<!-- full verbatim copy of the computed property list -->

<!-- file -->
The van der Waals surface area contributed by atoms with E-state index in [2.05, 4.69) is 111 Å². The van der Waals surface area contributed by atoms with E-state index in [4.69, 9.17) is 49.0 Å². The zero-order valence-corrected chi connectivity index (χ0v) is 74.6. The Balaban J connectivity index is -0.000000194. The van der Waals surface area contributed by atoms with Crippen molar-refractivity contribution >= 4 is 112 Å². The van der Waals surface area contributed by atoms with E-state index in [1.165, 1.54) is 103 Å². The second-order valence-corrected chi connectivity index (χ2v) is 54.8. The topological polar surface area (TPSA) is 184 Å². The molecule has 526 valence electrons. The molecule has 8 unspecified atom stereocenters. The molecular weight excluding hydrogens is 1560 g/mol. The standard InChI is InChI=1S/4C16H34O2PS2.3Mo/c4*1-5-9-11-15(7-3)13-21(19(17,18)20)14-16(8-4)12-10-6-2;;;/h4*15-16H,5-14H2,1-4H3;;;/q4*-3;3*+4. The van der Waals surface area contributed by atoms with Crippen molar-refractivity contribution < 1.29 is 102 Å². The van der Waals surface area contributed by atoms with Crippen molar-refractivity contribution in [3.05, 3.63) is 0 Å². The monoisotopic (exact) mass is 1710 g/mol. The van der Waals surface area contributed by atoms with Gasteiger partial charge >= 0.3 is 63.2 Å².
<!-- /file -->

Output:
The van der Waals surface area contributed by atoms with E-state index in [2.05, 4.69) is 111 Å². The van der Waals surface area contributed by atoms with E-state index in [4.69, 9.17) is 49.0 Å². The zero-order valence-corrected chi connectivity index (χ0v) is 74.6. The Balaban J connectivity index is -0.000000194. The van der Waals surface area contributed by atoms with Crippen molar-refractivity contribution >= 4 is 112 Å². The van der Waals surface area contributed by atoms with E-state index in [1.165, 1.54) is 103 Å². The second-order valence-corrected chi connectivity index (χ2v) is 54.8. The topological polar surface area (TPSA) is 184 Å². The molecule has 526 valence electrons. The molecule has 8 unspecified atom stereocenters. The molecular weight excluding hydrogens is 1560 g/mol. The standard InChI is InChI=1S/4C16H34O2PS2.3Mo/c4*1-5-9-11-15(7-3)13-21(19(17,18)20)14-16(8-4)12-10-6-2;;;/h4*15-16H,5-14H2,1-4H3;;;/q4*-3;3*+4. The van der Waals surface area contributed by atoms with Crippen molar-refractivity contribution < 1.29 is 102 Å². The van der Waals surface area contributed by atoms with Crippen molar-refractivity contribution in [3.05, 3.63) is 0 Å². The monoisotopic (exact) mass is 1710 g/mol. The van der Waals surface area contributed by atoms with Gasteiger partial charge >= 0.3 is 63.2 Å².